Heart of Glass (Werner Herzog / West Germany, 1976):
(Herz aus Glas)

A concise visualization of a prophet’s apocalypse ("Before the day is over, the end will come") at the edge of the world (Bavaria, 1800s). Glass is the village’s art, the townspeople are bereft when the master craftsman dies and the formula for making red-colored "ruby glass" dies with him. The factory owner (Stefan Güttler) is a drowsy, dandified vampire who seems to suffer from Rimbaud’s vertigos ("The chaos of the stars makes my head ache"); he finds the elusive dye in the blood of his servant (Sonja Skiba), then ponders the industrialist’s dilemma: "What are factories still good for?" Meanwhile, the divination of the cowherd-seer (Josef Bierbichler) proceeds beyond rural calamity toward the next century’s Reich upheavals and, finally, into timeless fable. Werner Herzog has at his disposal the off-center, zombielike timbre of Dr. Caligari and Friedrich’s skies, yet his purpose is to invent the look, like a silent-movie maker, rather than imitate it. Candelabra, harps, geese and torches are among Herzog’s compositional tools, interiors combine hot candle yellows with inky blacks in startling chiaroscuro; glimpsed through an open door, the outside world just about shivers in bright turquoise. The joke is that this misty beauty is home to Woody Allen’s Village Idiots Convention, where a wizened invalid rises from his chair for the first time in 12 years just so that he can misplace his shoes and drinking buddies solemnly smash beer mugs over each other’s skulls. ("I will sleep off my hangover on your corpse," one of them drones; the corpse is later summoned for a tavern dance.) Herzog’s absurdist take on Whisky Galore!, with its ineffable feeling for hypnotized performers and the weight of their eyelids, is spacious enough for a mini-documentary on glass-blowing -- the camera raptly takes in the translucent horsey that emerges from the molten mass spun out of a furnace. The elating visions build to the last stand of the human race, who proves, blessedly, still brave and foolish enough "to risk the ultimate" and row into the unknown. Cinematography by Jörg Schmidt-Reitwein. Music by Popol Vuh.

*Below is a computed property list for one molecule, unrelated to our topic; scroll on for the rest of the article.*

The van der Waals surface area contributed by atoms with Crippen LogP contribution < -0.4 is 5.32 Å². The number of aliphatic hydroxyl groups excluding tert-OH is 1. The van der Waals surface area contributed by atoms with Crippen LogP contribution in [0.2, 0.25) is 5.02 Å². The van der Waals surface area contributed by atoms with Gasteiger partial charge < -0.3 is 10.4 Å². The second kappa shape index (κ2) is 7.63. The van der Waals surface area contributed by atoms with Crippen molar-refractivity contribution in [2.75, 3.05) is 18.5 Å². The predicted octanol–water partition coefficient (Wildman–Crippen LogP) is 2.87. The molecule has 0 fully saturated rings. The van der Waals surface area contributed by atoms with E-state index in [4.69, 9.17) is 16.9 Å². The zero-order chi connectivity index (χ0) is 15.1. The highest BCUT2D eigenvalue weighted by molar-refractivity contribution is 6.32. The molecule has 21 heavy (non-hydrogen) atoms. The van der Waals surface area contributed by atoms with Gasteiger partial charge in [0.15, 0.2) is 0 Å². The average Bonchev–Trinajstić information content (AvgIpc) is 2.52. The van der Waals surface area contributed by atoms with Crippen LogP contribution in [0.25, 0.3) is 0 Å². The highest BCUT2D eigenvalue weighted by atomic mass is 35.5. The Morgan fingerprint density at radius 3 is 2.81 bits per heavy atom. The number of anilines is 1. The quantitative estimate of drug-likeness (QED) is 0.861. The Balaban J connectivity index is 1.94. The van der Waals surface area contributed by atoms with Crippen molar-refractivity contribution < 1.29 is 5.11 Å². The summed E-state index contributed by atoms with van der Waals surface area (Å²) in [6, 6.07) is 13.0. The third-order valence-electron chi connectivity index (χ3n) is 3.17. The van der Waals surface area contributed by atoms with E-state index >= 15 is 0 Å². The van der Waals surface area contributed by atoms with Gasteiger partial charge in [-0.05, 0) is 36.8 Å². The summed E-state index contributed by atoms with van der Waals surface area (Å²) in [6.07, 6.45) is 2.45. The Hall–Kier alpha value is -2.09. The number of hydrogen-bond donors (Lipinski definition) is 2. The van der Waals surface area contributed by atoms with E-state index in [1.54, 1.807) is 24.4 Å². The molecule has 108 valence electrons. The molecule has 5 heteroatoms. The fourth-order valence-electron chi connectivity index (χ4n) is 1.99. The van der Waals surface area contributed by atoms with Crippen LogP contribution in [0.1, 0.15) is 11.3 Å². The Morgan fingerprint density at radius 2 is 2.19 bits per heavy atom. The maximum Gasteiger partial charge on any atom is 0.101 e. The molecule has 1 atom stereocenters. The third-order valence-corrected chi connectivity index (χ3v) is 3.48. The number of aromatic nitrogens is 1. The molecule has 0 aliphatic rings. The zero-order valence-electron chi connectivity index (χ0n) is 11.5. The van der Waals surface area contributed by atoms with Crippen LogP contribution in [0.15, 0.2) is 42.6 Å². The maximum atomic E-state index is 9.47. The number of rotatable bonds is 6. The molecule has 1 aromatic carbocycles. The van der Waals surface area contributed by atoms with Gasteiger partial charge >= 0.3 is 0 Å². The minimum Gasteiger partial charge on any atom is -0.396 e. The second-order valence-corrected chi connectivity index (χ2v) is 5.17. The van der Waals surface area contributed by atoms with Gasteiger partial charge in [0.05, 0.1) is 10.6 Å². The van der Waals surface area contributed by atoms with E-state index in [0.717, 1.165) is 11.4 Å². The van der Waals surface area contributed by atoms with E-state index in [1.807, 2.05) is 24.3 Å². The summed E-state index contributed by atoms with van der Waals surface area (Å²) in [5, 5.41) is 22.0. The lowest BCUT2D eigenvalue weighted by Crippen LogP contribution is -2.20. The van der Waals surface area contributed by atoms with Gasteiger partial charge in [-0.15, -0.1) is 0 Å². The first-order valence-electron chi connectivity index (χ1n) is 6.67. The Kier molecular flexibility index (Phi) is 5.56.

--- Fernando F. Croce

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